The following excerpt is from: "Something About Brown" by T.R.
Havins, 1958, Banner Printing Company - Brownwood, page 74. It tells
of the role Bill Anderson's close friend Henry Ford played in
bringing a progressive irrigation system to Brown County.
"...The proposal of Ingle aroused interest, and a permanent
irrigation committee was the outcome. Henry Ford became chairman and
a special soliciting committee composed of L.P. Baugh, S.P. Burns,
Frank A. Swindon, Charles Wells and D.H. Wood began soliciting
acreage in the various communities affected, holding ten community
mass meetings between August 24, and September 5. In the meantime
both the Brownwood Bulletin and the Pecan Valley News gave large
space to news items on irrigation in other sections of the United
States. Henry Ford wrote lengthy articles for both newspapers in
which he advocated the proposed project. A second mass meeting in
Brownwood in August, 1894, appointed a committee to visit California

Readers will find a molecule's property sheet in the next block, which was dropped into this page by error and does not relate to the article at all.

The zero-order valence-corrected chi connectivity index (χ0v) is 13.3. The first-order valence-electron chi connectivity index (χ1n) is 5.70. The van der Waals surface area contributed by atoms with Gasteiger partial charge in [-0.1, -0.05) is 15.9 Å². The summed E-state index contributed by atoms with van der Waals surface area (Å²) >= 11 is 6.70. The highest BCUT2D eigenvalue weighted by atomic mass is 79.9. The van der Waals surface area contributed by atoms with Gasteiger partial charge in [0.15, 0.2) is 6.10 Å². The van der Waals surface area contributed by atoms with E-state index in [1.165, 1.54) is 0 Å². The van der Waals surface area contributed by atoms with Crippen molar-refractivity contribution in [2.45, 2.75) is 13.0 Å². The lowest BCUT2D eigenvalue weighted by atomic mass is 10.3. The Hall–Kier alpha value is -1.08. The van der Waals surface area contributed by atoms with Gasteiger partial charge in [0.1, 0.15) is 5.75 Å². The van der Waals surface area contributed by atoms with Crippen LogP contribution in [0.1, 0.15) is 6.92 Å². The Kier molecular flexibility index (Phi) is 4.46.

for an inspection of irrigation in that state. This committee,
composed of W.C. Parks, S.R. Coggin, Henry Ford, and W.H. Clark, left
immediately for California and spent nearly a month. After returning
home the members made a favorable report on their visit and declared
that the Brown county project appeared to have greater possibilities
than anything they had seen in the West.
The acreage committee continued its efforts during 1894 and into the
summer of 1895, reporting on July 1, 1895, that land owners had
pledged 38,000 acres for irrigation. But at this juncture an
insurperable obstacle arose when several large land owners whose
lands would be submerged if a lake were built, refused to negotiate
with the syndicate. Finally, when the syndicate demanded contracts
on the pledged acreage, only about 5,000 acres were actually tendered
for contract. Discouraged but not willing to admit defeat, Brooke
Smith contacted Boston capitalists who sent William Beall, Jr., to
Brownwood in October 1896. He spent three weeks in the area, and
with the aid of L.P. Baugh, J.F. Smith, and Jap Hill, attempted to
revive the interest of the land owners. Little interest was evinced
in the project, and the proposal for a dam on the river lay dormant
As everyone, who has ever visited our beautiful Lake Brownwood knows,
Henry Ford's proposal was delayed but not defeated.
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